Keeping the Italian Stallion in mind, Stallone continues to understand why Rocky is such an enduring character. It’s not a role that requires a lot of showiness or catchphrases (unless you count, “Yo”), though he is a bit folksy. Stallone understands this and underplays his mentor-figure role. He may have less to do here than in Creed, but the history that comes with the character says so much about who he is at this point in his life, and why it’s saddening when you see Rocky and Adonis argue over how to deal with the Dragos. A subplot involving Rocky’s personal life could have used more screen time, but the Balboa legacy is far from sullied, which is more than I can say for John McClane or the Terminator.
With family being such a significant level of importance, Thompson also continues to shine next to Jordan. For a series that has struggled in the past with how to best utilize Talia Shire’s Adrian outside of the ring, these Creed films have done a lot to portray the bond between Adonis and Bianca properly. She still follows a pattern that exists with most wives/girlfriends of boxers in these sorts of films, but having conflicting thoughts about Adonis when it comes to his career as a fighter, and how it affects him and the family the two of them are starting together brings life to the film, outside of the fights driving the plot. Further incorporating her hearing impairment and how that may affect their lives also played well into a movie that could have just as easily paid little respect to that established dynamic.
Even the Dragos have something to offer this film, as their concurrent story puts a focus on how strict a father can be to his son for the sake of having one succeed where the other failed. Lundgren may have a master’s degree in chemical engineering, but my regard for him as an actor has never extended that far. That said, he has a presence, which is adequately tweaked here to provide an emotional resonance when, again, considering the history that stems from who Ivan Drago was and where the film places him now. Munteanu is more a tool than a character, but one can’t deny the level of menace seen in his eyes when facing off against opponents. However, there’s some affecting work going on between him and his father by the end of this film that didn’t go unnoticed.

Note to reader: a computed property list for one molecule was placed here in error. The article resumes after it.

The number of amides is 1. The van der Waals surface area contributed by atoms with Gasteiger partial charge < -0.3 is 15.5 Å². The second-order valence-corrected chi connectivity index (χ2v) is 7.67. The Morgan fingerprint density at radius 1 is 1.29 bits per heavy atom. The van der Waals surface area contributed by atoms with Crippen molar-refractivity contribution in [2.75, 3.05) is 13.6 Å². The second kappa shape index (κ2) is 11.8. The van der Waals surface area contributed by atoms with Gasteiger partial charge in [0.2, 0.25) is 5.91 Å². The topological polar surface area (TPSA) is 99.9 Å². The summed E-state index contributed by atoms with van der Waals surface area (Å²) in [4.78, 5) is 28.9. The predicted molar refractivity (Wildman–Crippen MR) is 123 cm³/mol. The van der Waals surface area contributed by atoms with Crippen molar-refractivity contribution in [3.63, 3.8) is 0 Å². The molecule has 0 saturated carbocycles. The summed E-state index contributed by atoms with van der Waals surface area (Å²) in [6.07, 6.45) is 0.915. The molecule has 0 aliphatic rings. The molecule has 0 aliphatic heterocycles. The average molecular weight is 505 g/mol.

With Coogler inducted into the world of Marvel, Caple Jr. had quite the task on his hands when it came to delivering another solid sports drama. The results were more than competent. I may have missed the Steadicam work that provided a unique look to Creed, but there’s an excellent use of color and framing that helped Creed II lean into its themes effectively. The fights are still exciting as well, as Caple Jr. lets the camera show the power of the hits, even if some of the slow-motion shots ride the line of just how much of an involving human drama this is supposed to be. How much does it matter though, if the film can toe the line between being a character-driven drama, and a quality boxing movie?
Creed II almost knocked me down by playing into its worst instincts as far as story direction, but the film picked me back up with its delivery. It shows the further evolution of Adonis, without losing track of the supporting characters. Caple Jr. does well in showcasing craft on this level. And we once again get to see one of the most iconic cinematic heroes continuing to shine, even if it is outside of the ring. There’s a lot to like about how this was all pulled off, which is why Creed II wins its match.